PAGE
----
Reading appraisal reports after September 1, 2011 is going to look a bit different due to the Uniform Appraisal Dataset (UAD). Basically, both Fannie Mae & Freddie Mac have been working together to make changes to the way particular appraisal forms are filled out by appraisers throughout the country.
The UAD only applies to the following Fannie Mae forms: 1004, 2055, 1073 and 1075. These forms are the full appraisal (1004), exterior-only appraisal (2055), full condo appraisal (1073) and exterior condo appraisal (1075). The multi-unit forms are not affected by the UAD and keep in mind that FHA has not adopted the UAD as of yet either.
In my opinion most of the changes are fairly minor, but I’ve listed some of the bigger changes below that you’ll definitely want to know about:
1) Bathrooms: Instead of saying 2.5 bathrooms, which means 2 1/2 bathrooms, the appraiser will now say 2.1 bathrooms. The figure to the left of the decimal signifies full bathrooms and the number to the right signifies the amount of half bathrooms. For example, 2.2 bathrooms would equal two full baths and two half baths, and 4.5 bathrooms would indicate four full bathrooms and 5 half bathrooms.
2) Condition Rating: Instead of using “average”, “fair” or “good”, appraisers will now use a specific rating system of C1-C6. The definitions for condition are now standardized, so the appraiser will basically choose whatever definition fits best for a given house, with C1 being best and C6 being worst.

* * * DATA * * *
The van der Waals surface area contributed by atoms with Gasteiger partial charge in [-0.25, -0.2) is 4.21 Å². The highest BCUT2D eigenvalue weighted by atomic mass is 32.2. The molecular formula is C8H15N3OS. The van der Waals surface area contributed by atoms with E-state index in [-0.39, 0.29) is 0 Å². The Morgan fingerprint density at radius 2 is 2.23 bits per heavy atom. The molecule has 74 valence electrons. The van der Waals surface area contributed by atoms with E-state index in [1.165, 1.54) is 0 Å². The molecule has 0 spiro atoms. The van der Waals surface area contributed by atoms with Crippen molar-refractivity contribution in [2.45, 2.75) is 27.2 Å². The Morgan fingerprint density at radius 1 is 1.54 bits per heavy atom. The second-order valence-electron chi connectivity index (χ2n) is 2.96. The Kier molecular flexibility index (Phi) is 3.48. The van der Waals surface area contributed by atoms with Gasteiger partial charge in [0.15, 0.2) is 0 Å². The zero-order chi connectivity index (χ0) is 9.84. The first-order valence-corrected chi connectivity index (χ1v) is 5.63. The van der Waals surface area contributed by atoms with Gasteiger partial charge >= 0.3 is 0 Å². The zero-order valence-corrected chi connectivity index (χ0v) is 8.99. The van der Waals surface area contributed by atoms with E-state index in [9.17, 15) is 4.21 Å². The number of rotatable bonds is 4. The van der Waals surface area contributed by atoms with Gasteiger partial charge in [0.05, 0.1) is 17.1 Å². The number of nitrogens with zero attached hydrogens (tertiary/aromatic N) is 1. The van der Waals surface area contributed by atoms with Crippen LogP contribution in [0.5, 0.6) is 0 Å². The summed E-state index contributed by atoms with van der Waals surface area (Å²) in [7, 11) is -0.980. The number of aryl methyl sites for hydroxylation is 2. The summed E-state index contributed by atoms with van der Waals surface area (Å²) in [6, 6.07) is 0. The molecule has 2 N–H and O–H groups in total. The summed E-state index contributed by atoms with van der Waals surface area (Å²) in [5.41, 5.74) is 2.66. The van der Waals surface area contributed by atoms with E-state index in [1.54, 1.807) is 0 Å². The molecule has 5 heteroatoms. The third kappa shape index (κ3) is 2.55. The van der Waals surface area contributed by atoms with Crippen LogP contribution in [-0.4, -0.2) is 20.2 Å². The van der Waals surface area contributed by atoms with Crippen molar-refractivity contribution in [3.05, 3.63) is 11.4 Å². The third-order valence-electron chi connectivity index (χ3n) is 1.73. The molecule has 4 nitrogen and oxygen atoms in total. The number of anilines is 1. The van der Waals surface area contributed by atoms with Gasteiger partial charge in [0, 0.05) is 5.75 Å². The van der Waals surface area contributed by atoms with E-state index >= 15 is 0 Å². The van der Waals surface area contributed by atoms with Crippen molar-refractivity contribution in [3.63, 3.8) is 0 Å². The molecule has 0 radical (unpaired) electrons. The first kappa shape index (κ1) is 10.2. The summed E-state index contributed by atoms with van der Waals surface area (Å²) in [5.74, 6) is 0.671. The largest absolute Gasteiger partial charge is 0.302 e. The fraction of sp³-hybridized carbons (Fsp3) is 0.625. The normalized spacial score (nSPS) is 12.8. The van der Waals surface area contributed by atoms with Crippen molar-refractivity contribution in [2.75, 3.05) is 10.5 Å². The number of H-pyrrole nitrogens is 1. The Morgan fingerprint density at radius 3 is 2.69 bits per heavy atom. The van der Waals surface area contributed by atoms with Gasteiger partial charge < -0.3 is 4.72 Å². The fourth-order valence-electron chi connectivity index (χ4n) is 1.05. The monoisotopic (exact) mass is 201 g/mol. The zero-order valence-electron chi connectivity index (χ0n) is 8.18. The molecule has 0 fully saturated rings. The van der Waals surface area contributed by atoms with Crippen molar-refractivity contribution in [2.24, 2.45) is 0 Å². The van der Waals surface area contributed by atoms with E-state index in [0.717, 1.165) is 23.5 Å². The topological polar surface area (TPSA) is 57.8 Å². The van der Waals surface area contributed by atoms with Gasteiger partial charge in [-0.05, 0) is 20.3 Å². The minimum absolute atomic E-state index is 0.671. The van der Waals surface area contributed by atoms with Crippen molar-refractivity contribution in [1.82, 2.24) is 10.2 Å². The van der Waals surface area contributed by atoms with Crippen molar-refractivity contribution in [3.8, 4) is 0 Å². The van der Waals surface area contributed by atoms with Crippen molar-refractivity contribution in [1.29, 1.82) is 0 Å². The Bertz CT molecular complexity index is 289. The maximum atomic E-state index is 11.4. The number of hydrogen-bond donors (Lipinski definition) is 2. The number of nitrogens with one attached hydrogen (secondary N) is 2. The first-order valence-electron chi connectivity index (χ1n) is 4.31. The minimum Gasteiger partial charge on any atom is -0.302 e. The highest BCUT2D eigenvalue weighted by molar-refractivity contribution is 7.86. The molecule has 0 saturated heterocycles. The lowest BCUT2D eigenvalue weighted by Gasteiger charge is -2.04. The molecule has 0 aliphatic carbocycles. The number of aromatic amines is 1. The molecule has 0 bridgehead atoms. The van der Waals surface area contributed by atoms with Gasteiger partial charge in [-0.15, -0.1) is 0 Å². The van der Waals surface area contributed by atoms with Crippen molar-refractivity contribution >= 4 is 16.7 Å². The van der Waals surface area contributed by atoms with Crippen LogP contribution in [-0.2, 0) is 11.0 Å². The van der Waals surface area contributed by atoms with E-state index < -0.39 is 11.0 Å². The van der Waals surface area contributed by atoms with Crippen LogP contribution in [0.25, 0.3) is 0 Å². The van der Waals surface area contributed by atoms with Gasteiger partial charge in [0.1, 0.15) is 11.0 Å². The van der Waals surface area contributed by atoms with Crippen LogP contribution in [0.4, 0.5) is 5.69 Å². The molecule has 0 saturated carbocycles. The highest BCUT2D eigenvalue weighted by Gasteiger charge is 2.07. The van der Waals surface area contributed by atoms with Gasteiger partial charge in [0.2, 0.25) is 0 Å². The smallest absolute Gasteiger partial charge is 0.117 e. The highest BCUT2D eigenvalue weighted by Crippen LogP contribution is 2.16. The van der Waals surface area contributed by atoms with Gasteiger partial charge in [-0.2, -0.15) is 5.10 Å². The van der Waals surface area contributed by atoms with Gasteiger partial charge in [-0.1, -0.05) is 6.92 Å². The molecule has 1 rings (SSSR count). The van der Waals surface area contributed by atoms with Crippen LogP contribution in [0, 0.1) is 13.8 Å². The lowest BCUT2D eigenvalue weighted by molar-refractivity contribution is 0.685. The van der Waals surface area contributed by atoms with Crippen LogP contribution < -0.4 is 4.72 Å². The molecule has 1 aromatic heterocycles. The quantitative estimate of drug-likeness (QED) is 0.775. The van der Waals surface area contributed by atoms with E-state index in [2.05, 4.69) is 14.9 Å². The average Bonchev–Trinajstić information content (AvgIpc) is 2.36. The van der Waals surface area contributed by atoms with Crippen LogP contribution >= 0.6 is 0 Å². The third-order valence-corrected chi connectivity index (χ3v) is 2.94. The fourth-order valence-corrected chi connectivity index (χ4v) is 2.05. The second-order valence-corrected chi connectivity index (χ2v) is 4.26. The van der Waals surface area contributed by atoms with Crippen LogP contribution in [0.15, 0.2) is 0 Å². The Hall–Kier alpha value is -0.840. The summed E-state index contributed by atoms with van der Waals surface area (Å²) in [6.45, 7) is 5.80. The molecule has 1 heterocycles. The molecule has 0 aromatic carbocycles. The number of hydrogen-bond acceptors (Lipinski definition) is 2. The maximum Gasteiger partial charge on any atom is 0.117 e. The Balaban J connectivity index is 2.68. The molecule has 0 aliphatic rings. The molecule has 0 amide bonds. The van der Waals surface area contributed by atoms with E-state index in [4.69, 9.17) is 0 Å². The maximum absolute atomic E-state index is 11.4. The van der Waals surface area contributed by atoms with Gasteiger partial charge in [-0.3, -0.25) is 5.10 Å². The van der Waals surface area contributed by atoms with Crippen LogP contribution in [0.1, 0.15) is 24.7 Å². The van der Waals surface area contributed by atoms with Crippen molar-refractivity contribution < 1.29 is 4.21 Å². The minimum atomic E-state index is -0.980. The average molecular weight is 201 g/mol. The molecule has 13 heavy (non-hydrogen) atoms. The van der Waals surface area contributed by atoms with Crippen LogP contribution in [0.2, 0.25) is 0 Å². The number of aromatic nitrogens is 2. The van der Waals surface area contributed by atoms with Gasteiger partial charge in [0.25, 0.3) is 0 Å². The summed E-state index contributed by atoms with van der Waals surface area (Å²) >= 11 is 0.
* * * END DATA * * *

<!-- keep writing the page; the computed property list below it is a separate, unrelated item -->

3) Quality Rating: Instead of appraisers saying things like “good quality”, “average” or “good upgrades” for Quality of Construction, they’ll now use a standardized definition and rate the property with a Q1-Q6.
4) Architectural Design: Appraisers can no longer simply say “Single Story” or “2-Story” for design, but rather must be specific and say things like Colonial, Highwater Bungalow, Contemporary, Victorian, Farmhouse, Ranch, Cottage, etc…
5) View: Appraisers will provide at least one specific view for the subject property and then rate the view as either “N” (neutral), “B” (beneficial) or “A” (adverse).
6) Miscellaneous Changes: There are just over 60 fields affected in the appraisal forms due to the UAD (out of 200-ish fields). Mostly everything is minor and has to do with the way data is formatted, but some of the items mentioned above are definitely big changes for the appraisal industry. See Fannie Mae’s UAD information or UAD Help (an appraisal school).
What do you think of the changes? Good? Bad? Do you have any questions?
UPDATE: Thank you to the Appraisal Scoop for re-blogging this article on 8/20/11.